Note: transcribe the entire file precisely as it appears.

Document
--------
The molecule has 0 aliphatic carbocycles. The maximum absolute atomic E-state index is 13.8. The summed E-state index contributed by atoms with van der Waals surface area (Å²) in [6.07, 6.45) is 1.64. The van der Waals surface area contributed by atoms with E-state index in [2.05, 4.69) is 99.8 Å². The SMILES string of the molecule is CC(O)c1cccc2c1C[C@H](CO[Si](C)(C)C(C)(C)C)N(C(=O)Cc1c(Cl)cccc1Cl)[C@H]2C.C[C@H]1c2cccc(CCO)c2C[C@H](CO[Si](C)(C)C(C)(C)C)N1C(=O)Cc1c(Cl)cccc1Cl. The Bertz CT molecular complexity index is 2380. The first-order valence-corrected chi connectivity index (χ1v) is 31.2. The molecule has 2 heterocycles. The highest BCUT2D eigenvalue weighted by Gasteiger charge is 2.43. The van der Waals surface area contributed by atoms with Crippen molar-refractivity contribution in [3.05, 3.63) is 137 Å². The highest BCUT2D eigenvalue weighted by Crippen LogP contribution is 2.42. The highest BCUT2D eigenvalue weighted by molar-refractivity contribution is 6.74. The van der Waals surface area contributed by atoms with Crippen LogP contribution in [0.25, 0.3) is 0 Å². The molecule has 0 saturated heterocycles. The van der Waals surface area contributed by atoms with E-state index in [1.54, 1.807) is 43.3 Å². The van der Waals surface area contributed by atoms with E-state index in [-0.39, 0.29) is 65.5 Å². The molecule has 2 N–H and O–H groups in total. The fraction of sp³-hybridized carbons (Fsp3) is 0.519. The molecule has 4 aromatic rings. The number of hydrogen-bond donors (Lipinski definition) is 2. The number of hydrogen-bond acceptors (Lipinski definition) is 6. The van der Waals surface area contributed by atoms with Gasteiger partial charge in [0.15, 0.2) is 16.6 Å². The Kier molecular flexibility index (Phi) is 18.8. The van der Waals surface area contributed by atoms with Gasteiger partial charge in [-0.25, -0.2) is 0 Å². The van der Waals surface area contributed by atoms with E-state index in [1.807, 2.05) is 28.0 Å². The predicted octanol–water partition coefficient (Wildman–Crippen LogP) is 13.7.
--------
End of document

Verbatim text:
The molecule has 0 aliphatic carbocycles. The maximum absolute atomic E-state index is 13.8. The summed E-state index contributed by atoms with van der Waals surface area (Å²) in [6.07, 6.45) is 1.64. The van der Waals surface area contributed by atoms with E-state index in [2.05, 4.69) is 99.8 Å². The SMILES string of the molecule is CC(O)c1cccc2c1C[C@H](CO[Si](C)(C)C(C)(C)C)N(C(=O)Cc1c(Cl)cccc1Cl)[C@H]2C.C[C@H]1c2cccc(CCO)c2C[C@H](CO[Si](C)(C)C(C)(C)C)N1C(=O)Cc1c(Cl)cccc1Cl. The Bertz CT molecular complexity index is 2380. The first-order valence-corrected chi connectivity index (χ1v) is 31.2. The molecule has 2 heterocycles. The highest BCUT2D eigenvalue weighted by Gasteiger charge is 2.43. The van der Waals surface area contributed by atoms with Crippen molar-refractivity contribution in [3.05, 3.63) is 137 Å². The highest BCUT2D eigenvalue weighted by Crippen LogP contribution is 2.42. The highest BCUT2D eigenvalue weighted by molar-refractivity contribution is 6.74. The van der Waals surface area contributed by atoms with Crippen LogP contribution in [0.25, 0.3) is 0 Å². The molecule has 0 saturated heterocycles. The van der Waals surface area contributed by atoms with E-state index in [1.54, 1.807) is 43.3 Å². The van der Waals surface area contributed by atoms with E-state index in [-0.39, 0.29) is 65.5 Å². The molecule has 2 N–H and O–H groups in total. The fraction of sp³-hybridized carbons (Fsp3) is 0.519. The molecule has 4 aromatic rings. The number of hydrogen-bond donors (Lipinski definition) is 2. The number of hydrogen-bond acceptors (Lipinski definition) is 6. The van der Waals surface area contributed by atoms with Gasteiger partial charge in [0.15, 0.2) is 16.6 Å². The Kier molecular flexibility index (Phi) is 18.8. The van der Waals surface area contributed by atoms with Gasteiger partial charge in [-0.25, -0.2) is 0 Å². The van der Waals surface area contributed by atoms with E-state index in [1.807, 2.05) is 28.0 Å². The predicted octanol–water partition coefficient (Wildman–Crippen LogP) is 13.7.